In the document, the FBI notes that because Bitcoin combines cryptography and a peer-to-peer architecture to avoid a central authority, contrary to how digital currencies such as eGold and WebMoney operated, law enforcement agencies have more difficulty identifying suspicious users and obtaining transaction records."

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Censorship

+ - Pirate Bay ‘Censorship’ Judge is Corrupt, Claims Pirate Party Founde-> 1

Submitted by
TheGift73
TheGift73 writes "This week yet another court order was handed down in Europe with the aim of censoring The Pirate Bay. The ruling forbids the Dutch Pirate Party from not only running a direct proxy, but also telling people how to circumvent an earlier court ordered blockade. However, according to Pirate Party founder Rick Falkvinge, the judge in the case has a history of corruption relating to another file-sharing case he presided over in the Netherlands.

The Court of The Hague in the Netherlands has been particularly busy this work with Pirate Bay-related cases."

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Games

+ - Blizzard: Diablo 3 on Linux Possible, But Demand Must Be There->

Submitted by
trawg
trawg writes "As the release draws closer, Diablo 3 game director Jay Wilson from Blizzard has been working hard to keep the community updated. On a press trip to Australia last week, Jay answered a wide range of questions in this video interview (transcript provided) on topics such as PvP, patch releases, game difficulty, and the potential for D1 or D2 being re-released in HD form. He also touches on the subject of a Linux release of the game: '... I don’t think that it would be outrageous, but I think that we’d have to see that there’d be a demand for it. And then we’d have to see that that demand would be worth the time we take away from the other things that we could do.' So it sounds unlikely in the short term, but there's a glimmer of hope for the future."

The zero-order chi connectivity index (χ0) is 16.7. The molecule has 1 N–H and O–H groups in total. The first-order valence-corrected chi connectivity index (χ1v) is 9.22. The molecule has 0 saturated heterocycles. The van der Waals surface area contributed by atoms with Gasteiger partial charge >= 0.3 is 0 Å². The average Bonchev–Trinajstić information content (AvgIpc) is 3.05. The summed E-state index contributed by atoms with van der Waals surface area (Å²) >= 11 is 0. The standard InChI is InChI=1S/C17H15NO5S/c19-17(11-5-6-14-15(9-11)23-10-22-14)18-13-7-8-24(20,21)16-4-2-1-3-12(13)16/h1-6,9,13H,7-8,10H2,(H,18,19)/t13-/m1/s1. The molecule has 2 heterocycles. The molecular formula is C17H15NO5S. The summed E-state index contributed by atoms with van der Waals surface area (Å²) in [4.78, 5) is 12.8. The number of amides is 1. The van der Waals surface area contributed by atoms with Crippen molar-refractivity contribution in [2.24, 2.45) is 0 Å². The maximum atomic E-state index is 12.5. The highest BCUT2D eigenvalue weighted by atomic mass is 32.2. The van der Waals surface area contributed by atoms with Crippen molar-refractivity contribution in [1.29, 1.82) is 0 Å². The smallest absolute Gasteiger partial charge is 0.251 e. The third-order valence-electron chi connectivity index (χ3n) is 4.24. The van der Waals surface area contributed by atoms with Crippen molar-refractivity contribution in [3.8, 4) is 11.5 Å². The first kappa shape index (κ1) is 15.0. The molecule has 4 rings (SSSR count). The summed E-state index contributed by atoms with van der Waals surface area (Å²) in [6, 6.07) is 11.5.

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Comment: Re:NextBus is real-time, and better (Score 1) 187

by AdamnSelene (#39125099) Attached to: How Google Is Remapping Public Transportation
Yes, NextBus was a pioneer in this, but had some significant deficiencies in their information architecture that caused serious problems for the end user. For one thing, NextBus used a system of GPS locations rather than actual bus stops to give real-time arrival information.

This blog post contains a quite entertaining and instructive story of what can happen when the user and back-end points of view are conflated.

The long and the short of it is that the user misses the bus because the bus doesn't stop at the location from which NextBus reported its GPS data.

Slowly and surely the unix crept up on the Nintendo user ...

Working...